Competition: No one will take CJF’s role. It appears junior Ray Hamilton has settled into the No. 2 TE spot, especially in two TE formations. The only question in regard to Fiedorowicz is if Hamilton can elevate himself as a target. It’s possible.
Probably don’t read too much into the numbers from the spring, but Hamilton was right there with CJF in the Des Moines spring game, catching there passes for 56 yards to Fiedorowicz’s four for 87. At the Kinnick scrimmage, Hamilton was targeted more, catching three for 24.
I wouldn’t put too much stock into the “B back” role for the other TEs, Jake Duzey and Henry Krieger Coble. At best, that position would be a minor element and probably would split time, at the most, with a traditional fullback.
It should be Fiedorowicz’s ball, but Hamilton is a good athlete and could have his own breakthrough season.
Why No. 2?: Fiedorowicz is an NFL prospect. It’s something that Ferentz has used as motivation in the past.
Like his freshman year.
“Every practice, I was kind of taking plays off. In the NFL, they walk around and I wasn’t familiar working at that level yet,” Fiedorowicz said. “He was just getting on me to prove a point.”
“Definitely,” Fiedorowicz said. “No one wants to be embarrassed by coach Ferentz, obviously. Whenever he says something, you’ve got to take it to heart. It’s always good advice.”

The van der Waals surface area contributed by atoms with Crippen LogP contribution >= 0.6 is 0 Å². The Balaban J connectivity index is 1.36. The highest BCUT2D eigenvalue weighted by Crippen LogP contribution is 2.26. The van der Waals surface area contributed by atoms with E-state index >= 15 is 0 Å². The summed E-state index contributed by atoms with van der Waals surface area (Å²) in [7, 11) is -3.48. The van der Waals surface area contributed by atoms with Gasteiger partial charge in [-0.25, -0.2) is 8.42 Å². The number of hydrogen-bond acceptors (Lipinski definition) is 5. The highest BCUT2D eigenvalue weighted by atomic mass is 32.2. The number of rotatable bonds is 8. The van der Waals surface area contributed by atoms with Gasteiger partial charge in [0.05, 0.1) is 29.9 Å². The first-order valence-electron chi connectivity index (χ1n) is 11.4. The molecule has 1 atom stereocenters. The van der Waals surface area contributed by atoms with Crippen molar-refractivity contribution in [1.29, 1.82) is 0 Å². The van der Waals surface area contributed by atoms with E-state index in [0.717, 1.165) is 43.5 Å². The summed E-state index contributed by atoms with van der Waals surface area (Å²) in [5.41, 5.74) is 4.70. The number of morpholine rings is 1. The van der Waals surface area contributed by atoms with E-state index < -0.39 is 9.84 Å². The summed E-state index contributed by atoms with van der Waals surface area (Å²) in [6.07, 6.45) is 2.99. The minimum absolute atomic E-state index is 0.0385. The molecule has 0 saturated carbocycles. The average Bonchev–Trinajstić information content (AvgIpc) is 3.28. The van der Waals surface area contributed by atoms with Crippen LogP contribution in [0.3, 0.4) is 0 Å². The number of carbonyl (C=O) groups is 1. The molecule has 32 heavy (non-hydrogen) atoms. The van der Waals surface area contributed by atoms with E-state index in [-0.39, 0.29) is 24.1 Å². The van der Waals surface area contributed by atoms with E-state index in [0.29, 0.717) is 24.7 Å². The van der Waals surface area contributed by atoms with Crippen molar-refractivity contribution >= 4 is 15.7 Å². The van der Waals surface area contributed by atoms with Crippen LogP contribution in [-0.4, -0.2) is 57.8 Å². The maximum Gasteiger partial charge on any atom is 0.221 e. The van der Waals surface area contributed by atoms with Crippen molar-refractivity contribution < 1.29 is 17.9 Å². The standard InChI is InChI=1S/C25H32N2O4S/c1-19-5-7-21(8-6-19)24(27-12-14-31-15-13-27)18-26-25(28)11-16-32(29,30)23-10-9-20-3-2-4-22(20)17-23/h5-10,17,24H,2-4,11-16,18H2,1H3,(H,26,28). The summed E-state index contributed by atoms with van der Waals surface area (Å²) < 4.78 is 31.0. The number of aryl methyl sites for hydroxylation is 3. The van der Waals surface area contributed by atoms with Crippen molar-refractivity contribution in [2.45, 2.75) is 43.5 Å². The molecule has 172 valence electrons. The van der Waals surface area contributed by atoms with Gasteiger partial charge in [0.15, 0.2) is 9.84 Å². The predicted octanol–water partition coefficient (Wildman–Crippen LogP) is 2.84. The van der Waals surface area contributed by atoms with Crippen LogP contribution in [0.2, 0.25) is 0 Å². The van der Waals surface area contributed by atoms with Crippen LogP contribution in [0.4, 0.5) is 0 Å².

O-line coach Brian Ferentz came to Iowa last season after a stint coaching tight ends in New England. His group included Rob Gronkowski and Aaron Hernandez, brother of current Iowa TE coach D.J. Hernandez. (You know all about Aaron Hernandez’s murder case in Connecticut.)
“Whatever he becomes, I think that’s up to him,” Brian Ferentz said. “I’ll say this, he has a physical skill set that is impressive, but I think what’s important is that he goes out and demonstrates it on a daily basis here first.”
Outlook: All systems go for the senior. He has a giant eagle and American flag tattoo on his right biceps. If he keeps up the pace he set last season, get used to see that in HD next fall. CJF looked refined and relentless at times in the spring. He was less of a big target after catches, meaning he forced defenders to breakdown rather than launch. With 45 catches, he had a solid year last season, he just never dominated games. Maybe that’s next. It appears to be there.